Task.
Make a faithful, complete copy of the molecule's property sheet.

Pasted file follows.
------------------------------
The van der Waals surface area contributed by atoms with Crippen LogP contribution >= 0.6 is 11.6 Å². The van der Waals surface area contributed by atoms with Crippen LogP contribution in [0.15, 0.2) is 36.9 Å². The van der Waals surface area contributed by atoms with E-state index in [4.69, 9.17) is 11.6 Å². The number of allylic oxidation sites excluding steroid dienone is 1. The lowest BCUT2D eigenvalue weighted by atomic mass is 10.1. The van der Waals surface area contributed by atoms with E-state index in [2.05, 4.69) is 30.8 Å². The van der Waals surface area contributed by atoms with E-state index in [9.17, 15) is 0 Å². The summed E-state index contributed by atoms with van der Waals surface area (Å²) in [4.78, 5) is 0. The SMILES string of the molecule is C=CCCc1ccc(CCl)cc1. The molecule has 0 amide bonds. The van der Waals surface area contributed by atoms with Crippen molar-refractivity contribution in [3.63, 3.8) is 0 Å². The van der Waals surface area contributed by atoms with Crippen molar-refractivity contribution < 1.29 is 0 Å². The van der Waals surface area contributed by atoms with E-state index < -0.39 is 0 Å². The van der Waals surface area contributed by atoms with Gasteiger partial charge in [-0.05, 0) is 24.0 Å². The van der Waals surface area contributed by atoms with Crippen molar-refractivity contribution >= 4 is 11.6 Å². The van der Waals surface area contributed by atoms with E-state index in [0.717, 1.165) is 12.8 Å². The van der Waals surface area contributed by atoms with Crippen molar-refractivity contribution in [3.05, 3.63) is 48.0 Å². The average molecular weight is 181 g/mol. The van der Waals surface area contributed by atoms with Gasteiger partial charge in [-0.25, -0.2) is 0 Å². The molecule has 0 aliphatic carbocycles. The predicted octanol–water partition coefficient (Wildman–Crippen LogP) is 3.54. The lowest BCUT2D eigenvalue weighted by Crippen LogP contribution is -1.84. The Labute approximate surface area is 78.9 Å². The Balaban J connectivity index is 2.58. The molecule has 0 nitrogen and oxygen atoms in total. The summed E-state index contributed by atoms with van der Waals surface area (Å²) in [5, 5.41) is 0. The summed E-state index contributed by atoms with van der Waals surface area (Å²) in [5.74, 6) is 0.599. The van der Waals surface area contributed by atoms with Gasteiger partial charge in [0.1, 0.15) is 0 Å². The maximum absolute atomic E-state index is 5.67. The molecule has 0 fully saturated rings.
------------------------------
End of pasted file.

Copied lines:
The van der Waals surface area contributed by atoms with Crippen LogP contribution >= 0.6 is 11.6 Å². The van der Waals surface area contributed by atoms with Crippen LogP contribution in [0.15, 0.2) is 36.9 Å². The van der Waals surface area contributed by atoms with E-state index in [4.69, 9.17) is 11.6 Å². The number of allylic oxidation sites excluding steroid dienone is 1. The lowest BCUT2D eigenvalue weighted by atomic mass is 10.1. The van der Waals surface area contributed by atoms with E-state index in [2.05, 4.69) is 30.8 Å². The van der Waals surface area contributed by atoms with E-state index in [9.17, 15) is 0 Å². The summed E-state index contributed by atoms with van der Waals surface area (Å²) in [4.78, 5) is 0. The SMILES string of the molecule is C=CCCc1ccc(CCl)cc1. The molecule has 0 amide bonds. The van der Waals surface area contributed by atoms with Crippen molar-refractivity contribution in [3.63, 3.8) is 0 Å². The van der Waals surface area contributed by atoms with Crippen molar-refractivity contribution < 1.29 is 0 Å². The van der Waals surface area contributed by atoms with E-state index < -0.39 is 0 Å². The van der Waals surface area contributed by atoms with Gasteiger partial charge in [-0.05, 0) is 24.0 Å². The van der Waals surface area contributed by atoms with Crippen molar-refractivity contribution >= 4 is 11.6 Å². The van der Waals surface area contributed by atoms with E-state index in [0.717, 1.165) is 12.8 Å². The van der Waals surface area contributed by atoms with Crippen molar-refractivity contribution in [3.05, 3.63) is 48.0 Å². The average molecular weight is 181 g/mol. The van der Waals surface area contributed by atoms with Gasteiger partial charge in [-0.25, -0.2) is 0 Å². The molecule has 0 aliphatic carbocycles. The predicted octanol–water partition coefficient (Wildman–Crippen LogP) is 3.54. The lowest BCUT2D eigenvalue weighted by Crippen LogP contribution is -1.84. The Labute approximate surface area is 78.9 Å². The Balaban J connectivity index is 2.58. The molecule has 0 nitrogen and oxygen atoms in total. The summed E-state index contributed by atoms with van der Waals surface area (Å²) in [5, 5.41) is 0. The summed E-state index contributed by atoms with van der Waals surface area (Å²) in [5.74, 6) is 0.599. The van der Waals surface area contributed by atoms with Gasteiger partial charge in [0.1, 0.15) is 0 Å². The maximum absolute atomic E-state index is 5.67. The molecule has 0 fully saturated rings.